In re the Marriage of: Terrance Craig DeChaney, petitioner, Appellant, vs. Lisa Marie DeChaney, Respondent.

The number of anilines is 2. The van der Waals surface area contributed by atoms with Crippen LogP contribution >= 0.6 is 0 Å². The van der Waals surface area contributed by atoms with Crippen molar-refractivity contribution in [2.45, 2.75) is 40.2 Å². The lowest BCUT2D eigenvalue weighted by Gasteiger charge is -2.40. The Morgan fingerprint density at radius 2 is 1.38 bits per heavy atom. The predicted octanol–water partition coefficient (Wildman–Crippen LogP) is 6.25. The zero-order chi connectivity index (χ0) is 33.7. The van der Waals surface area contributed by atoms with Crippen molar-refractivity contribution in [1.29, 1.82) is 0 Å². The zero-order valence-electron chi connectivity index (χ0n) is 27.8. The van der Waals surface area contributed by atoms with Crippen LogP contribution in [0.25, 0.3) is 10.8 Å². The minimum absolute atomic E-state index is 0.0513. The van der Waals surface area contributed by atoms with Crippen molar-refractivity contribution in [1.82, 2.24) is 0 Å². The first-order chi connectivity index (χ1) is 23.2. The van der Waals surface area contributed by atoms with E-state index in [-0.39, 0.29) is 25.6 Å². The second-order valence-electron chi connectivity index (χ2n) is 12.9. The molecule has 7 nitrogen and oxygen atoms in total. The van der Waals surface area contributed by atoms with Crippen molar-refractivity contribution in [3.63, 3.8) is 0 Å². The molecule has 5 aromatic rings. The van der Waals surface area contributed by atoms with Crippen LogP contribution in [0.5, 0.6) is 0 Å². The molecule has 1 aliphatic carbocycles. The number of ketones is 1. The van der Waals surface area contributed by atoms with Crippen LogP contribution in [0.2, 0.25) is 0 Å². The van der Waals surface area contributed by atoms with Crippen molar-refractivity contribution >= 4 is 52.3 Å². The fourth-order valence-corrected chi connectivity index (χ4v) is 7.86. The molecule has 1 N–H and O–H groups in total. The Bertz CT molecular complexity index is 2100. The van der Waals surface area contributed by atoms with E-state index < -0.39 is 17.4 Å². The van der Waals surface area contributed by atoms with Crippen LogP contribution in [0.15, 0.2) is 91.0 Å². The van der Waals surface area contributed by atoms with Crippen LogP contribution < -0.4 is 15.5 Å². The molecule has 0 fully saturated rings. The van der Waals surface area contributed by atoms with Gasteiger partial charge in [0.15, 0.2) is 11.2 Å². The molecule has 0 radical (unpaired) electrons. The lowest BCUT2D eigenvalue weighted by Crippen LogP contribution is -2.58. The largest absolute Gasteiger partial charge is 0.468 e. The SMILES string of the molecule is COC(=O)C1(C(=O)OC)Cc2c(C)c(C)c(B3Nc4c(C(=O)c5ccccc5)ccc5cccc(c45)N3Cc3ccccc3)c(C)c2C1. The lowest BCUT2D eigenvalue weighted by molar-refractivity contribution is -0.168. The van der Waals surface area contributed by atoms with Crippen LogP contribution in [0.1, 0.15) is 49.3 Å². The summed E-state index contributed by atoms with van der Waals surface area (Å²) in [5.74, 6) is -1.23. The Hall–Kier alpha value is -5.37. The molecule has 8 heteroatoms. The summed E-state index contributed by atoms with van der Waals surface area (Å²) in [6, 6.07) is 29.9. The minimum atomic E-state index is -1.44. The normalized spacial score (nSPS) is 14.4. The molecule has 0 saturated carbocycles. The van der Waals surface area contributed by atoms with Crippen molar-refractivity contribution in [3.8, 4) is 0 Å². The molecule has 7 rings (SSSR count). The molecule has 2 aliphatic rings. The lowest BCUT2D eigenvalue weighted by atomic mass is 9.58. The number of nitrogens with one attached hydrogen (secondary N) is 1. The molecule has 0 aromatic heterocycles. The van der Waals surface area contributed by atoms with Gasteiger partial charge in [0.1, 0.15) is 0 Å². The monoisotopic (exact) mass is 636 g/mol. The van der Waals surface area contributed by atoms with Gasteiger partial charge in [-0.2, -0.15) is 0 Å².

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This opinion will be unpublished and may not be cited except as provided by Minn. Stat. § 480A.08, subd. 3 (2010). STATE OF MINNESOTA IN COURT OF APPEALS A10-1264 In re the Marriage of: Terrance Craig DeChaney, petitioner, Appellant, vs. Lisa Marie DeChaney, Respondent. Filed July 5, 2011 Affirmed Bjorkman, Judge Anoka County District Court File No. 02-F4-07-001045 Anthony Bushnell, The Bushnell Law Firm, LLC, Minneapolis, Minnesota (for appellant) Terri A. Melcher, Larson & Melcher, Fridley, Minnesota (for respondent) Considered and decided by Halbrooks, Presiding Judge; Hudson, Judge; and Bjorkman, Judge. UNPUBLISHED OPINION BJORKMAN, Judge In this appeal from a marriage dissolution judgment, appellant-husband challenges the district court’s findings of fact, property division, allocation of maintenance and support payments, custody determinations, and award of attorney fees to respondentwife. We affirm. FACTS Appellant Terrance Craig DeChaney and respondent Lisa Marie DeChaney married on August 13, 2002. The parties have three joint minor children. On January 11, 2007, husband commenced these dissolution proceedings. After a domestic incident on February 14, the parties obtained orders for protection (OFPs) against each other. 1 The district court issued a temporary order directing husband to pay spousal maintenance and child support and ordering wife to pay the mortgage and other expenses related to the homestead. In June 2008, husband was charged with conspiracy to commit first-degree murder for attempting to hire an undercover police officer to murder wife. After a mistrial, husband entered an Alford plea of guilty and received a probationary sentence and 365 days’ incarceration. The dissolution trial was held over the course of eight days in June and July 2009. The court heard testimony from the parties, the children’s guardian ad litem (GAL), a custody evaluator, and other witnesses. The district court entered its dissolution judgment and decree on December 27, dividing the assets and debts of the parties and giving wife sole legal and physical custody of the minor children. The judgment does not permit husband to have any contact with the children until he completes required therapy and the children’s therapists determine they are ready to begin reunification therapy. The 1 The OFPs were issued by consent without findings of domestic abuse. 2 district court issued amended findings of fact and conclusions of law on May 12, 2010. This appeal follows. DECISION I. The district court did not abuse its discretion in dividing the property. “A [district] court has broad discretion in evaluating and dividing property in a marital dissolution and will not be overturned except for abuse of discretion.” Antone v. Antone, 645 N.W.2d 96, 100 (Minn. 2002). A district court abuses its discretion if its conclusions are “against logic and the facts on [the] record.” Rutten v. Rutten, 347 N.W.2d 47, 50 (Minn. 1984). An appellate court will affirm the district court’s division of property “if it had an acceptable basis in fact and principle even though we might have taken a different approach.” Antone, 645 N.W.2d at 100. We will not reweigh evidence or make factual findings on appeal. See Sefkow v. Sefkow, 427 N.W.2d 203, 210 (Minn. 1988). Husband challenges three components of the property division: (1) the mortgage debts; (2) husband’s 401(k); and (3) wife’s student loans. We address each aspect in turn. Mortgage debts The judgment awards the homestead to husband along with all encumbrances. The district court found that the house was appraised at $215,000 in April 2008 and had an outstanding mortgage, as of December 2008, in excess of $230,000, including “late fees and penalties for missed payments.” The district court acknowledged that the March 2007 temporary order directed wife to pay the mortgage while she was living in the 3 homestead, and that wife’s payments were not “necessarily on a timely basis.” But the court further found wife’s failure to make timely mortgage payments was in part due to the “erratic timing” of husband’s child-support and spousal-maintenance payments. And the district court expressly noted that wife ceased making payments entirely when she moved out of the home after learning of the investigation into whether husband conspired to murder her, using the funds she had for her new living expenses. Husband first argues that the district court abused its discretion by failing to protect his nonmarital interest in the homestead. Nonmarital property means property real or personal, acquired by either spouse before, during, or after the existence of their marriage, which (a) is acquired as a gift, bequest, devise or inheritance made by a third party to one but not to the other spouse; (b) is acquired before the marriage; (c) is acquired in exchange for or is the increase in value of property which is described in clauses (a), (b), (d), and (e); (d) is acquired by a spouse after the valuation date; or (e) is excluded by a valid antenuptial contract. Minn. Stat. § 518.003, subd. 3b (2010). The district court found that husband has a nonmarital interest in the homestead but that he failed to sustain his burden to establish what portion of the current value of the homestead is nonmarital. See id. The court also stated that this failure “may be moot” since the debt against the homestead exceeded its value. We agree. The district court appropriately awarded husband whatever value remained in the homestead free and clear of any interest wife may have had. Husband next argues that the district court should have compensated him for $34,000 in debts assigned to the homestead because wife failed to pay the mortgage 4 pursuant to the temporary order. Husband asserts that wife’s failure to make the payments created an encumbrance of the homestead for which husband is entitled to compensation under Minn. Stat. § 518.58, subd. 1a (2010). The statute provides that [i]f the [district] court finds that a party to a marriage, without consent of the other party, has in contemplation of commencing, or during the pendency of, the current dissolution, separation, or annulment proceeding, transferred, encumbered, concealed or disposed of marital assets except in the usual course of business or for the necessities of life, the [district] court shall compensate the other party by placing both parties in the same position that they would have been in had the transfer, encumbrance, concealment, or disposal not occurred. Minn. Stat. § 518.58, subd. 1a. The burden of proof is on the party claiming that assets were encumbered. Id. We review a district court’s findings as to whether a party encumbered marital assets for clear error. See Minn. R. Civ. P. 52.01. We acknowledge that the district court did not address wife’s failure to make timely and full mortgage payments in any significant detail or address Minn. Stat. § 518.58, subd. 1a. More explicit detail would have clarified the district court’s rationale in not apportioning some of the mortgage debt to wife. But to the extent husband asks us to itemize and apportion the payments missed and fees incurred, we decline to do so. See Sefkow, 427 N.W.2d at 210 (holding that we may not reweigh evidence or make factual findings on appeal). Based on our review of the record, including husband’s failure to provide timely and full support payments and wife’s decision to leave the homestead at the urging of law enforcement in June 2008, we conclude that the district court’s findings are not “against logic and the facts on [the] record.” See Rutten, 347 N.W.2d at 50. 5 Husband’s 401(k) Husband argues that the district court failed to protect his premarital interest in his 401(k) and “penalized him for withdrawing money” before the dissolution filing. A district court’s valuation of an item of property is a finding of fact and will not be set aside unless it is clearly erroneous on the record as a whole. Maurer v. Maurer, 623 N.W.2d 604, 606 (Minn. 2001). We do not require the district court to be exact in its valuation of assets so long as the value “lies within a reasonable range of figures.” Johnson v. Johnson, 277 N.W.2d 208, 211 (Minn. 1979). The district court used March 31, 2008, as the valuation date for the 401(k), finding a balance of $22,733.88. The court added back amounts husband withdrew in late 2006 and early 2008 to pay attorney fees to augment the account to $44,787, and awarded husband the entire account. Husband does not challenge the valuation date but argues that the district court erred in finding that he did not carry his burden to establish the nonmarital portion of the account and in failing to account for the decline in value of the account due to economic factors. We disagree. Husband has not demonstrated, and the record does not clearly establish, what portion of the 401(k) account existed before the marriage. And, as wife notes, the reality of changing asset values “is the precise reason for establishing a valuation date.” Accordingly, we conclude that the district court did not err or abuse its discretion in its valuation of the 401(k). 6 Student-loan debt Husband argues that the district court abused its discretion by assigning to him portions of wife’s student-loan debt that predate the marriage. In dissolution proceedings, debts are apportioned as part of the property settlement and are treated in the same manner as the division of assets. Korf v. Korf, 553 N.W.2d 706, 712 (Minn. App. 1996). Whether a debt is marital or nonmarital is a question of law, subject to de novo review; we review the findings supporting the characterization of a debt for clear error. Baker v. Baker, 753 N.W.2d 644, 649 (Minn. 2008); Burns v. Burns, 466 N.W.2d 421, 423 (Minn. App. 1991). The district court may award a spouse up to one-half of the other party’s nonmarital property “[i]f the court finds that either spouse’s resources or property, including the spouse’s portion of the marital property . . . are so inadequate as to work an unfair hardship.” Minn. Stat. § 518.58, subd. 2 (2010). If the court does apportion property other than marital property, it must make supporting findings “based on all relevant factors including the length of the marriage, any prior marriage of a party, the age, health, station, occupation, amount and sources of income, vocational skills, employability, estate, liabilities, needs, and opportunity for future acquisition of capital assets and income of each party.” Id. Although the district court has broad discretion in awarding nonmarital property, a “very severe disparity between the parties is required to sustain a finding of unfair hardship.” Reynolds v. Reynolds, 498 N.W.2d 266, 271 (Minn. App. 1993). 7 Husband argues that the district court “failed to make any findings that would support” assigning the nonmarital debt based on hardship. We agree. The district court included wife’s student-loan debt in determining the $43,286.28 marital debt. The district court found that the student-loan debt totals $19,318.41, of which $8,752.66 “was incurred prior to the marriage.” The district court further found that it was “equitable” to include the entire student-loan obligation as a marital debt because husband received “the augment[ed] retirement account” of $44,797. While this finding illuminates the district court’s rationale, it does not constitute an express hardship finding. But our conclusion that the district court erred does not end our analysis. To prevail on appeal, a party must show both error by the district court and resulting prejudice to the complaining party. See Midway Ctr. Assocs. v. Midway Ctr., Inc., 306 Minn. 352, 356, 237 N.W.2d 76, 78 (1975) (holding that to prevail on appeal appellant must show both error and prejudice); see also Minn. R. Civ. P. 61 (requiring harmless error to be ignored); Katz v. Katz, 408 N.W.2d 835, 839 (Minn. 1987) (stating that a district court will not be reversed if it reached an affirmable result for the wrong reason). Moreover, remand may not be appropriate where the error is de minimis. Wibbens v. Wibbens, 379 N.W.2d 225, 227 (Minn. App. 1985) (refusing to remand for a de minimis error). On this record, we conclude that the district court’s failure to make the requisite hardship finding is not prejudicial in light of the district court’s expressed intention to effectuate a complete and equitable property division. Husband received the 401(k) account and any equity in the homestead free and clear of wife’s marital interests. 8 Attributing wife’s nonmarital student-loan debt to husband is not inequitable in the context of the overall property division. Accordingly, to the extent that the district court assigned a portion of wife’s student loans to husband without first making an express hardship finding, we conclude that the error and prejudice were de minimis, and the district court did not abuse its discretion in apportioning the marital debts. II. The district court did not abuse its discretion in awarding conduct-based attorney fees to wife. Husband next challenges the district court’s award of attorney fees to wife. “On review, this court will not reverse a [district] court’s award or denial of attorney fees absent an abuse of discretion.” Becker v. Alloy Hardfacing & Eng’g Co., 401 N.W.2d 655, 661 (Minn. 1987). In a dissolution proceeding, the district court is authorized to award both need-based and conduct-based attorney fees. The district court has the discretion to award need-based attorney fees if it finds: (1) that the fees are necessary for the good faith assertion of the party’s rights in the proceeding and will not contribute unnecessarily to the length and expense of the proceeding; (2) that the party from whom fees, costs, and disbursements are sought has the means to pay them; and (3) that the party to whom fees, costs, and disbursements are awarded does not have the means to pay them. Minn. Stat. § 518.14, subd. 1 (2010). The same section also allows the district court to award attorney fees “against a party who unreasonably contributes to the length or expense of the proceeding.” Id. “An award of conduct-based fees under Minn. Stat. § 518.14, subd. 1, may be made regardless 9 of the recipient’s need for fees and regardless of the payor’s ability to contribute to a fee award.” Geske v. Marcolina, 624 N.W.2d 813, 818 (Minn. App. 2001). But “fee awards made under this provision must indicate to what extent the award was based on need or conduct or both.” Id. at 816; see also Haefele v. Haefele, 621 N.W.2d 758, 767 (Minn. App. 2001) (remanding attorney-fee issue because district court failed to “make findings sufficient to show what combination of need or conduct support all, or different parts of, the entire award,” precluding effective appellate review), review denied (Minn. Feb. 21, 2001). The district court ordered husband to pay the $25,000 balance of wife’s attorney fees, finding that wife did not have the resources to pay these fees, and that husband “needlessly added” to the fees “as a result of his failure to abide by the Court’s orders, filing numerous unsuccessful motions and liquidating assets prior to and during the proceedings.” The district court also found that husband’s criminal proceedings delayed the dissolution proceedings, and that “a substantial portion” of the fees can be attributed to husband’s actions. Husband argues that the district court failed to distinguish between the need-based and conduct-based portions of the attorney fees, failed to identify the specific conduct that warranted conduct-based attorney fees, and abused its discretion by awarding any amount of need-based attorney fees because the record establishes that he lacks the 10 ability to pay wife’s fees.2 Wife emphasizes that the district court was “familiar with this case” and that several of the court’s findings support a conduct-based award, specifically pointing out at least eight paragraphs that illustrate husband’s conduct. She also contends that any language relating to her need for fees is extraneous and not intended to indicate the award was based on need. Wife’s argument is persuasive. First, we do not assume district court error. Loth v. Loth, 227 Minn. 387, 392, 35 N.W.2d 542, 546 (1949); see also Luthen v. Luthen, 596 N.W.2d 278, 283 (Minn. App. 1999) (applying Loth). Second, the district court’s findings relevant to attorney fees primarily center on husband’s dilatory conduct and efforts to thwart the equal division of the marital assets. On this record, we conclude that the passing reference to wife’s need was extraneous and not intended to indicate that any portion of the fee award is need-based and that the findings are sufficient to support a conduct-based award. Geske, 624 N.W.2d at 817 (holding that a lack of specific findings is not fatal where the order “reasonably implies that the district court considered the relevant factors and where the district court was familiar with the history of the case and had access to the parties’ financial records” (quotations omitted)). Accordingly, we conclude that the district court acted within its discretion in awarding conduct-based attorney fees to wife. 2 Husband also urges this court to consider “the reasonableness of the fees.” Because this argument was not raised in the district court, we decline to address it here. Thiele v. Stich, 425 N.W.2d 580, 582 (Minn. 1988). 11 III. The district court did not abuse its discretion in denying husband’s motion to reduce his temporary spousal-maintenance and child-support obligations. An award of spousal maintenance or child support may be modified upon a showing of a substantial change in circumstances that makes the terms of the existing award unreasonable and unfair. Minn. Stat. § 518A.39, subd. 2(a) (2010). The district court has broad discretion in deciding whether to modify a support order, and its decision will not be reversed unless it is against logic and the facts on record. Putz v. Putz, 645 N.W.2d 343, 347 (Minn. 2002); Hecker v. Hecker, 568 N.W.2d 705, 710 (Minn. 1997). In determining a parent’s ability to pay or receive support, income is imputed to a parent who is “voluntarily unemployed, underemployed, or employed on a less than full-time basis, or there is no direct evidence of any income.” Minn. Stat. § 518A.32, subd. 1 (2010). After husband was charged with conspiring to murder wife in June 2008, his employer suspended him without pay. The district court denied husband’s motion to reduce his temporary spousal-maintenance and child-support obligations based on this suspension.3 In challenging the district court’s denial, husband relies on Minn. Stat. § 518A.32, subd. 3 (2010), which provides that, when calculating income for purposes of child support, a parent is not considered voluntarily unemployed when the lack of employment is due to incarceration, except where the reason for incarceration is the parent’s nonpayment of support. See, e.g., Johnson v. O’Neill, 461 N.W.2d 507, 508 (Minn. App. 1990) (stating that child-support obligation for obligor incarcerated on 3 The district court retroactively modified husband’s child-support obligation and spousal-maintenance obligation in the judgment. 12 unrelated offense should be computed on actual income unless there is specific, affirmative evidence of intention to evade child support). Husband argues that the statute should be extended to apply to the period after he was criminally charged and that the district court erred in imputing income to him for support purposes during that period at his pre-suspension earnings level. We disagree and decline to extend the law beyond the language of the statute. See Tereault v. Palmer, 413 N.W.2d 283, 286 (Minn. App. 1987) (extending existing law is for supreme court or legislature, not court of appeals), review denied (Minn. Dec. 18, 1987). We also note wife’s argument that husband received unemployment benefits and was eligible to work prior to his conviction. And we agree with wife that husband’s suspension did not disqualify him from working elsewhere. Accordingly, we conclude that the district court did not abuse its discretion in declining to modify husband’s support and maintenance obligations based on his suspension. IV. The district court’s finding that husband committed an act of domestic assault against wife is not clearly erroneous. Husband argues that the district court clearly erred in crediting wife’s testimony that husband assaulted her. “Findings of fact, whether based on oral or documentary evidence, shall not be set aside unless clearly erroneous, and due regard shall be given to the opportunity of the [district] court to judge the credibility of the witnesses.” Minn. R. Civ. P. 52.01. In applying rule 52.01, “we view the record in the light most favorable to the judgment of the district court.” Rogers v. Moore, 603 N.W.2d 650, 656 (Minn. 1999). “The decision of a district court should not be reversed merely because the 13 appellate court views the evidence differently.” Id. “Rather, the findings must be manifestly contrary to the weight of the evidence or not reasonably supported by the evidence as a whole.” Id. (quotation omitted). Wife testified that on February 14, 2007, she and husband had a “scuffle . . . or an argument” when husband was leaving their home with the children. She stated that husband would not let her hug the youngest child. As wife tried to reach the child inside husband’s car, he “pulled the door shut when [her] head was in the door” and “kept pulling.” She testified that husband let go of the door only after the children told him to let her go. Wife reported the incident, the police arrested husband, and wife obtained an OFP. The district court credited wife’s testimony and found that husband “took no responsibility” for his actions on February 14 and “had no insight” as to the impact of the incident on the children. Husband argues that the record as a whole contradicts wife’s testimony and that the district court “simply adopted” wife’s version of the events. He asserts that he presented witnesses to rebut wife’s allegations of prior abusive or intimidating behavior and impeached her credibility. Husband also emphasizes that the children did not corroborate wife’s assertion that they asked husband to “[l]et mommy go,” pointing to the custody evaluator’s testimony that the children would remember such a traumatic event. Based on our careful review of the record, we conclude that sufficient evidence supports the district court’s findings and credibility determinations. demonstrates that the parties have an abusive relationship. The record The custody evaluator testified to the ongoing conflicts between husband and wife and that “there’s been 14 domestic abuse in the relationship as reported by both” parties. Wife obtained the OFP days after the incident without objection from husband, and husband later pleaded guilty to conspiring to murder wife. Giving due regard to the district court’s opportunity to make credibility determinations, and viewing the evidence in the light most favorable to the judgment, we conclude that reversal of the district court’s factual findings is not warranted. See Minn. R. Civ. P. 52.01. V. The district court did not abuse its discretion in authorizing wife to direct the children’s counseling. Husband challenges the district court’s decision allowing wife to guide the children’s ongoing therapy and counseling. While husband does not directly challenge the district court’s grant of sole legal and physical custody to wife, we discern husband’s arguments as addressing the district court’s legal-custody determination. See Minn. Stat. § 518.003, subd. 3(a) (2010) (defining “[l]egal custody” to include the right to make “health care” decisions for a child). A district court has broad discretion to provide for the custody of the parties’ children. Rutten, 347 N.W.2d at 50. “Appellate review of custody determinations is limited to whether the [district] court abused its discretion by making findings unsupported by the evidence or by improperly applying the law.” Pikula v. Pikula, 374 N.W.2d 705, 710 (Minn. 1985). The district court determined that it is in the best interests of the children that wife have sole legal and physical custody and that husband have “no parenting time or contact with the minor children until further order of the Court.” The court ordered wife to continue the children’s therapy and counseling, conditioned any contact between husband 15 and the children upon determinations by the children’s therapists that such contact is in their best interests, and limited husband’s access to the children’s medical and therapy information. Husband asserts that wife is “unlikely to be supportive of him” and his relationship with the children and he “should at the very least have a right to review whether the children are in counseling and a right to contact the counselor.” We disagree. The record amply supports the district court’s decision to give wife sole legal custody, including the exclusive authority to direct the children’s therapy. Both the GAL and custody evaluator recommended that husband have no contact with the children, and the custody evaluator opined that husband should not have parenting time until he completes therapy required by his probation and until the children’s therapists believe the children are ready to begin reunification therapy. The record demonstrates that the parties have a difficult relationship; the custody evaluator emphasized that they are unable to resolve conflict and that they would not be able to “co-parent in an effective manner.” Contrary to husband’s arguments, the custody evaluator “saw no evidence” that wife has alienated the children from husband. Indeed, wife testified that she has not even disclosed the details of husband’s criminal act to the children because of their age. We also note that husband may move the district court to reconsider his contact with the children as he completes his required therapy. On this record, we conclude that the district court did not abuse its discretion in giving wife sole legal custody of the children, including the authority to direct the children’s therapy. Affirmed. 16